Giuseppe Capasso talks about winning the 2020 Pianist Composing Competition

22 July 2020
By Erica Worth
When Pianist ran its Composing Competition at the end of 2019, entries came in thick and fast. Erica Worth speaks to the winner

One of the most exciting things about the Pianist Composing Competition is the moment when the judges know they’re on to a winner.

We look at each other – that’s me, musician Alexis Ffrench, composer John Kember, music educator Nigel Scaife and pianist-composer Melanie Spanswick – with a certain smile. Just one last play-through and we’re nearly there. Yes, this piece fits well under the fingers, it makes coherent musical sense and it’s not too hard. Oh, and it’s a joy to play! Having waded carefully through over 100 entries, the decision is unanimous: Italian music-school teacher Giuseppe Capasso is this year’s winner – with his sultry and dramatic Blue Habanera.

Some days later, I call Capasso to break the news. He is, of course, beyond delighted.

‘I didn’t expect it!’ he says. ‘But at the same time, I was hopeful. It’s like when you buy a ticket for the lottery… there is always a tiny part of you that hopes. I entered to take a chance.’ Much to my surprise, Capasso tells me he very nearly missed the deadline. ‘This is a trait of my personality,’ he says, with a chuckle. ‘I always do things last minute. It’s a flaw to my personality. I had the melody in mind for a long time, but I wrote it down at the very last minute.’ The score is beautifully penned, as well. ‘I have the software, but I prefer to write the music. As a student I always did it this way, so it’s a habit which I actually still prefer.’ 



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Soul searching

So what were the ingredients that made this the winning piece? All five judges were impressed by Capasso’s overall style: ‘He composed a wonderfully evocative Tango packed with stylistic authenticity and Argentinean swagger,’ says Alexis Ffrench. ‘He demonstrated a highly developed sense of harmonic awareness and sensitivity to the subtle nuances of timbral shading that add so much to this very intimate and passionate style of music.’ Ffrench was also taken by the meticulously handwritten score: ‘The fact that he wrote the piece by hand,’ he continues, ‘further enhanced the sense that Giuseppe wrote this piece from such a “truthful” and honest perspective.’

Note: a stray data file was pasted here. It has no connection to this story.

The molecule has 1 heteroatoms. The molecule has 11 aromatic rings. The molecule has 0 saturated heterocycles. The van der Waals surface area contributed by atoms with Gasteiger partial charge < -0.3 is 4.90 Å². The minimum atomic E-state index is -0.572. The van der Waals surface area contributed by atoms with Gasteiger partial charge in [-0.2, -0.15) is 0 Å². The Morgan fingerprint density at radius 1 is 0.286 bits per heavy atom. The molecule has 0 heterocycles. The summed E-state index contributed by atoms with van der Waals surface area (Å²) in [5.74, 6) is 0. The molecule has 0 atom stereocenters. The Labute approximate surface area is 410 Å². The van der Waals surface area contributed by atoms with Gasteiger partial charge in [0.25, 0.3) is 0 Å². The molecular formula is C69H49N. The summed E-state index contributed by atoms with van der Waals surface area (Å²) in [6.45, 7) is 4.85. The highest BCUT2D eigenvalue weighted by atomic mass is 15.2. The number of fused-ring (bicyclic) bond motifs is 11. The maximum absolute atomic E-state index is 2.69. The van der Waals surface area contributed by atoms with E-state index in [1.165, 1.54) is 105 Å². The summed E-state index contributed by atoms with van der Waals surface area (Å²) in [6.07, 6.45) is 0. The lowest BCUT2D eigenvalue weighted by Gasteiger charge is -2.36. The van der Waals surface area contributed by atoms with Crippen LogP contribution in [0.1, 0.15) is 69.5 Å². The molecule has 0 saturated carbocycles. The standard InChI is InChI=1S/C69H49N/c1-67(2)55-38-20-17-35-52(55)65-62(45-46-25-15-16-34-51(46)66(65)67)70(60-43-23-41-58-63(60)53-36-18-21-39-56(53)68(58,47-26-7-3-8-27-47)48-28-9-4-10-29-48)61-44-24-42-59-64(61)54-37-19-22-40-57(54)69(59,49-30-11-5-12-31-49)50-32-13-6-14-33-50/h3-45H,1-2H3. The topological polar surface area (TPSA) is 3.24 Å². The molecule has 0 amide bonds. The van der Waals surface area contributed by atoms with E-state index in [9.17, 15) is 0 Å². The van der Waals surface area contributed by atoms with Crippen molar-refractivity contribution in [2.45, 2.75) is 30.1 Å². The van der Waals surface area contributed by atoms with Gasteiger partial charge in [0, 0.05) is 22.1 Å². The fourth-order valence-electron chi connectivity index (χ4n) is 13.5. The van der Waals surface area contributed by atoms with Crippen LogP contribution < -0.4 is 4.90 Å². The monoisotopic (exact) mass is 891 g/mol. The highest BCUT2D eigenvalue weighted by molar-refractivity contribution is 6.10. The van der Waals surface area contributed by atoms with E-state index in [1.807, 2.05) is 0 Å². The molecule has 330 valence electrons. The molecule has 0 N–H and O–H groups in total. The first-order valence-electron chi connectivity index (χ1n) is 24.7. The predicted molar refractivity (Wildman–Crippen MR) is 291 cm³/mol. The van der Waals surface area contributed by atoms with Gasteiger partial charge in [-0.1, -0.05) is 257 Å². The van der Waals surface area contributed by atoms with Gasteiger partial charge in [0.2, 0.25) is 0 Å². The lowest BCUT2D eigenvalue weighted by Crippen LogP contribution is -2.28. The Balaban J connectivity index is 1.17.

Capasso worked hard at it, of course: ‘I didn’t wait for inspiration to strike,’ he tells me. ‘I usually don’t wait for that to happen. When I play piano and guitar I search for the inspiration and I try to see which way I can develop it. With Blue Habanera I wanted to create an image of Latin America with the nuances, colours and harmonies. I came up with the melody for the first part of the piece some months ago, but I couldn’t find the B part. And then, during the final month, I found it!’ 

As for the level of the piece, Capasso has pitched it at the intermediate-level pianist. ‘I don’t think you need fast scales to impress someone,’ he says. ‘Emotion can be portrayed by simple means. I don’t like people who show how technically good they are. Simple lines can equally impress. Look at Einaudi’s music, for example – it can sound simple, but he touches you.’ 

What next for our winner? ‘These times are quite challenging,’ he says. ‘I am teaching from home. It is something very new for me, but it’s a new challenge and something to learn from. One has more free time to spend on one’s interests, to read books and so on. At the moment I am enrolled on an American online piano course with like-minded people from all over the world.’

For my part, I’d like to extend a thanks to everyone who entered. There’s always next year. Right now, Giuseppe Capasso tells me he’s working on a suite of dances, which will include his Blue Habanera.

What piano challenges will you set yourself for the rest of 2020?

The score for Giuseppe's Blue Habanera appears inside issue 114 of Pianist.